State-of-the-art Spray Drying for Milk Powders

GEA designs spray drying plants that comply with the strictest dairy processing regulations and meet the highest standards of safety and plant performance. We offer a broad range of spray dryer designs, and work with our customers to configure each plant to match the requirements for optimal operation as well as very specific product composition and properties.

Optimal powder properties

Milk powders are commonly made as agglomerates during the drying process, to give them specific physical properties such as bulk density and wettability. Often combined with lecithination, this process produces a powder structure that allows easy reconstitution in water by the consumer. GEA spray drying technology can be configured to modify or to optimize each desired product property. Milk powders are commonly made as agglomerates during the drying process, to give them specific physical properties such as bulk density and wettability. Often combined with lecithination, this process produces a powder structure that allows easy reconstitution in water by the consumer. GEA spray drying technology can be configured to modify or to optimize each desired product property.

The GEA NIRO® MSD® spray dryer is recognized for producing the highest quality agglomerated and non-agglomerated products, and represents the gold standard in the dairy industry.

GEA Multistage Dryer, MSD™
GEA Multistage Dryer, MSD™

Plant optimization

A GEA spray dryer can remain in continuous operation for up to four weeks, which contrasts with evaporation and dryer feed systems that require daily cleaning. The addition of supplementary evaporation and feed systems to the plant means that the spray dryer can operate at full capacity on the second evaporator and feed system while the first set is cleaned. This gives extra 3-4 hours of uptime every day and improving overall plant output by 15-20 %. In addition, fewer start/stop sequences of the dryer decreases the risk of deposits and therefore reduces the frequency of dryer cleaning, resulting in greater availability of the dryer for production.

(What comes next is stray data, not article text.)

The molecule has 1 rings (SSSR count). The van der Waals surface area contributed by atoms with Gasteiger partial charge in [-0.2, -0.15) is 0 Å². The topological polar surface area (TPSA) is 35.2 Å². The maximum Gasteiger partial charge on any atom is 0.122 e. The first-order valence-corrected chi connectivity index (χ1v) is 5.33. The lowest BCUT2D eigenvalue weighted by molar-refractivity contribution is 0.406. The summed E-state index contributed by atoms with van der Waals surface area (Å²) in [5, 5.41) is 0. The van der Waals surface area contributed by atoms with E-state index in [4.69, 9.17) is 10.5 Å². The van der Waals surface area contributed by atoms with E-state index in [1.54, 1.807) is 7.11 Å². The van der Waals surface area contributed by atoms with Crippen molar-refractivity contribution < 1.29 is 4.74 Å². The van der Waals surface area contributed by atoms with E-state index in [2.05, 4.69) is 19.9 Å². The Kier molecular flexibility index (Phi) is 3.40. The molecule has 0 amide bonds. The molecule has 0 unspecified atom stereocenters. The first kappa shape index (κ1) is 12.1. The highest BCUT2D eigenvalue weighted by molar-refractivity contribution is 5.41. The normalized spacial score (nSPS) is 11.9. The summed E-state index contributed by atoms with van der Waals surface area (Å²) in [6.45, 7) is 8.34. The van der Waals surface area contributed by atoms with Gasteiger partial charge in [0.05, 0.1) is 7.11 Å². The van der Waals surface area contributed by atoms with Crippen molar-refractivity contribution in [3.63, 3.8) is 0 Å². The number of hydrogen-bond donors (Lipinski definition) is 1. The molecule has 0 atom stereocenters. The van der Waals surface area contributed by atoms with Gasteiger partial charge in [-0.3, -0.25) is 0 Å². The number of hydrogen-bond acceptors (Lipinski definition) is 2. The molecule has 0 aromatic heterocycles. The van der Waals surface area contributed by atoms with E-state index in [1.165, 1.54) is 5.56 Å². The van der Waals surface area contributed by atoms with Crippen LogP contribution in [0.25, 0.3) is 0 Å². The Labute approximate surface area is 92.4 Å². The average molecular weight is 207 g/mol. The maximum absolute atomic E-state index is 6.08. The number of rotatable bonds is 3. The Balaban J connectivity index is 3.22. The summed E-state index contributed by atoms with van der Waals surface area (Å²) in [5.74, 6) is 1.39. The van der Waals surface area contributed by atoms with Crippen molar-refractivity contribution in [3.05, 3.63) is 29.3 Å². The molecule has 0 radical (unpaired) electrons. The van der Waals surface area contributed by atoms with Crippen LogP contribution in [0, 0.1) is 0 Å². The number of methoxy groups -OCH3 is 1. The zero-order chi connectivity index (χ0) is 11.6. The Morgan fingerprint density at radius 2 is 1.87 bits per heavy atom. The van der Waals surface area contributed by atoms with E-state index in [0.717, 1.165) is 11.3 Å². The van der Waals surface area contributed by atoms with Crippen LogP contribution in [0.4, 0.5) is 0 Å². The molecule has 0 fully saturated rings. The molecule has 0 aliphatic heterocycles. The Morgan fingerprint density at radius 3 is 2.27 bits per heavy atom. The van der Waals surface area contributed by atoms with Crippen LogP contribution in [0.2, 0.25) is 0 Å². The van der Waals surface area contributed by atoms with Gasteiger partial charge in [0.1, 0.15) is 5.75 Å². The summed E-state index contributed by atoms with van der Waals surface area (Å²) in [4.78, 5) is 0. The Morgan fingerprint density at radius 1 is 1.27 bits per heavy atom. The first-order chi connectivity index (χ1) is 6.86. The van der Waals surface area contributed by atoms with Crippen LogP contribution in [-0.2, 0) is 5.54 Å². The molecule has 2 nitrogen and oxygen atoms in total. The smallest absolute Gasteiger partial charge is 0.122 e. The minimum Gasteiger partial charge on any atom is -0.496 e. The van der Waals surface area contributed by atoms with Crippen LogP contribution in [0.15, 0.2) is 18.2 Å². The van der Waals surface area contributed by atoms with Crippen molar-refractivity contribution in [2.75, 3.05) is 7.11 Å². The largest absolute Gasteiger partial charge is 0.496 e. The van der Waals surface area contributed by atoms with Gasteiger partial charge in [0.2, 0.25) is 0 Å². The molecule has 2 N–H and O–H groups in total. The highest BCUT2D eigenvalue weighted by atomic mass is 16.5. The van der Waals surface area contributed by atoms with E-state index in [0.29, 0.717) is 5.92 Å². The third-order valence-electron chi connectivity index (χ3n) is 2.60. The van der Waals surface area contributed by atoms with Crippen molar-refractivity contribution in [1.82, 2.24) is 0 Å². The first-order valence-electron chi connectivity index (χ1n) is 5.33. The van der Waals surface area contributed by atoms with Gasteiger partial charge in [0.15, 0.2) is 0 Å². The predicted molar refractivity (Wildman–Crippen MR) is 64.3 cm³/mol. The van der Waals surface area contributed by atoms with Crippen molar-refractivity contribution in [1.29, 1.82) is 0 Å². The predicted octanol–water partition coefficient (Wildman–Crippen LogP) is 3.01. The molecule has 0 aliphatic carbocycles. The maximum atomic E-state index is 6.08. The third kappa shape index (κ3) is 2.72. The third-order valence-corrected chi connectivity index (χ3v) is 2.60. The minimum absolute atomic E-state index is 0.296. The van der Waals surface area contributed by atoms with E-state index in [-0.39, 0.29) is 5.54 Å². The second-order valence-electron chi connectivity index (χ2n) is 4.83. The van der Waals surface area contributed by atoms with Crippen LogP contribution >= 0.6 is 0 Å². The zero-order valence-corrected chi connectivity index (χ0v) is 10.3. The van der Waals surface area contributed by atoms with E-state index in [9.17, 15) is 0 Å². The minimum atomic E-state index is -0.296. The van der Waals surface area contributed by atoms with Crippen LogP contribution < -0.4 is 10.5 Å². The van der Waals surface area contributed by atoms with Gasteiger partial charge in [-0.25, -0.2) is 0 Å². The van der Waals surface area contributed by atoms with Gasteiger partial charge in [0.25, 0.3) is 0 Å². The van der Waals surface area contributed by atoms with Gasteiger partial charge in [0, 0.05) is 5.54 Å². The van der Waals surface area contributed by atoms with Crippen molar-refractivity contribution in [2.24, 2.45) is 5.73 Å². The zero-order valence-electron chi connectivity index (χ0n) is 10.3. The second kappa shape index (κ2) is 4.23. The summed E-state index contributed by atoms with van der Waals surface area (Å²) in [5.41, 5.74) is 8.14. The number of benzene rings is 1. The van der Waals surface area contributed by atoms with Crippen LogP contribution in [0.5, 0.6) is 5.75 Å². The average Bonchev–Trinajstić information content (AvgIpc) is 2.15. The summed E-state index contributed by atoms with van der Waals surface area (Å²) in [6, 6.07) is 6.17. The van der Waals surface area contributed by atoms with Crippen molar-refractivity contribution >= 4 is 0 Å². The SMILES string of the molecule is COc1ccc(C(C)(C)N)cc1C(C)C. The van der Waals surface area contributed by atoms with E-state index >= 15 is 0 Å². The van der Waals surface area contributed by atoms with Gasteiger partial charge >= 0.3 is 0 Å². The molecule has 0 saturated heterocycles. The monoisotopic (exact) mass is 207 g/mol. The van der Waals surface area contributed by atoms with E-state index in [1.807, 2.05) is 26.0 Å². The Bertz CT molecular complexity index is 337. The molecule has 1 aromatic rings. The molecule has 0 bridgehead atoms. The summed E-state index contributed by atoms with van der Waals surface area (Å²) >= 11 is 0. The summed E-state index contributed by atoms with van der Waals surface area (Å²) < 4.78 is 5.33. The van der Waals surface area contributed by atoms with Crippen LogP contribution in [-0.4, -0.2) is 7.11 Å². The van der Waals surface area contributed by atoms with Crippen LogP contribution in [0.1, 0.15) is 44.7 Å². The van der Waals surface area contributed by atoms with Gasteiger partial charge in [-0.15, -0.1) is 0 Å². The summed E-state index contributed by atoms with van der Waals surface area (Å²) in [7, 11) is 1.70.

GEA has applied computational fluid dynamic (CFD) simulations and other state-of-the-art design processes to develop the perfect spray drying chamber. Optimized drying conditions lower the risk of powder being deposited on the chamber walls, and so reduce the need for cleaning, as well as reducing the amount of air and energy needed for the process. Features such as optimized heat recovery also contribute to improved energy efficiency. One example is use of evaporator cooling water to preheat the main drying air for the spray dryer.GEA has applied computational fluid dynamic (CFD) simulations and other state-of-the-art design processes to develop the perfect spray drying chamber. Optimized drying conditions lower the risk of powder being deposited on the chamber walls, and so reduce the need for cleaning, as well as reducing the amount of air and energy needed for the process. Features such as optimized heat recovery also contribute to improved energy efficiency. One example is use of evaporator cooling water to preheat the main drying air for the spray dryer.

Our innovative spray drying technologies include the SANICIP™ bag filters. These liquid cleanable filters enable a greater recovery of powder from the spray dryer exhaust air, and so can help to maximize product recovery as well as minimize emissions and ensure efficient cleaning. Overall plant efficiency is improved, and operational costs are reduced.

GEA can also configure sophisticated digital software solutions into our spray drying plants that combine with GEA’s process design and operational know-how to help ensure that product quality requirements are consistently met, and to help improve efficiency and reduce energy and resource consumption.